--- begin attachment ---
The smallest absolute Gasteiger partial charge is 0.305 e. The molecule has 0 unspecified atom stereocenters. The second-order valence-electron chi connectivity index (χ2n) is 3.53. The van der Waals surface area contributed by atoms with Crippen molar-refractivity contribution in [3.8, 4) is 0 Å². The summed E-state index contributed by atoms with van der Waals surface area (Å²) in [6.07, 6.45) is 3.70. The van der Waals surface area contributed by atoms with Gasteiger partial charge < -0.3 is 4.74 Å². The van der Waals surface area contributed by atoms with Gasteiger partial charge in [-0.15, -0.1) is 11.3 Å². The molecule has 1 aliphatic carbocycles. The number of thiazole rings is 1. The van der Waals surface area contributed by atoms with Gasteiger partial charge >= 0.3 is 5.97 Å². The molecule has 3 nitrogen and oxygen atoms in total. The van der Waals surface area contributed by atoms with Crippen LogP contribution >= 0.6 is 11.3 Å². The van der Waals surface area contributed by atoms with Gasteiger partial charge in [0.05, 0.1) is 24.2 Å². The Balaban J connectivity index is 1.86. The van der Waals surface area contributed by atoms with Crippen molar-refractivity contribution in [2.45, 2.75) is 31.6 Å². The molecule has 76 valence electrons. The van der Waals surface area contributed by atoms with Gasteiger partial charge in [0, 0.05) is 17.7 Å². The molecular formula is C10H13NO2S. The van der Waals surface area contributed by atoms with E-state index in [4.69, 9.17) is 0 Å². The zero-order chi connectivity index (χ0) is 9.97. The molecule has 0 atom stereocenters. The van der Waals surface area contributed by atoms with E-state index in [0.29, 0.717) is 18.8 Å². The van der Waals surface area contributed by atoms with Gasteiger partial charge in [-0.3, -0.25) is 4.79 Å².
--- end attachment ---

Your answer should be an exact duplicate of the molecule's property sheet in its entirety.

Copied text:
The smallest absolute Gasteiger partial charge is 0.305 e. The molecule has 0 unspecified atom stereocenters. The second-order valence-electron chi connectivity index (χ2n) is 3.53. The van der Waals surface area contributed by atoms with Crippen molar-refractivity contribution in [3.8, 4) is 0 Å². The summed E-state index contributed by atoms with van der Waals surface area (Å²) in [6.07, 6.45) is 3.70. The van der Waals surface area contributed by atoms with Gasteiger partial charge < -0.3 is 4.74 Å². The van der Waals surface area contributed by atoms with Gasteiger partial charge in [-0.15, -0.1) is 11.3 Å². The molecule has 1 aliphatic carbocycles. The number of thiazole rings is 1. The van der Waals surface area contributed by atoms with Gasteiger partial charge >= 0.3 is 5.97 Å². The molecule has 3 nitrogen and oxygen atoms in total. The van der Waals surface area contributed by atoms with Crippen LogP contribution >= 0.6 is 11.3 Å². The van der Waals surface area contributed by atoms with Gasteiger partial charge in [0.05, 0.1) is 24.2 Å². The Balaban J connectivity index is 1.86. The van der Waals surface area contributed by atoms with Crippen molar-refractivity contribution in [2.45, 2.75) is 31.6 Å². The molecule has 76 valence electrons. The van der Waals surface area contributed by atoms with Gasteiger partial charge in [0, 0.05) is 17.7 Å². The molecular formula is C10H13NO2S. The van der Waals surface area contributed by atoms with E-state index in [4.69, 9.17) is 0 Å². The zero-order chi connectivity index (χ0) is 9.97. The molecule has 0 atom stereocenters. The van der Waals surface area contributed by atoms with E-state index in [0.29, 0.717) is 18.8 Å². The van der Waals surface area contributed by atoms with Gasteiger partial charge in [-0.3, -0.25) is 4.79 Å².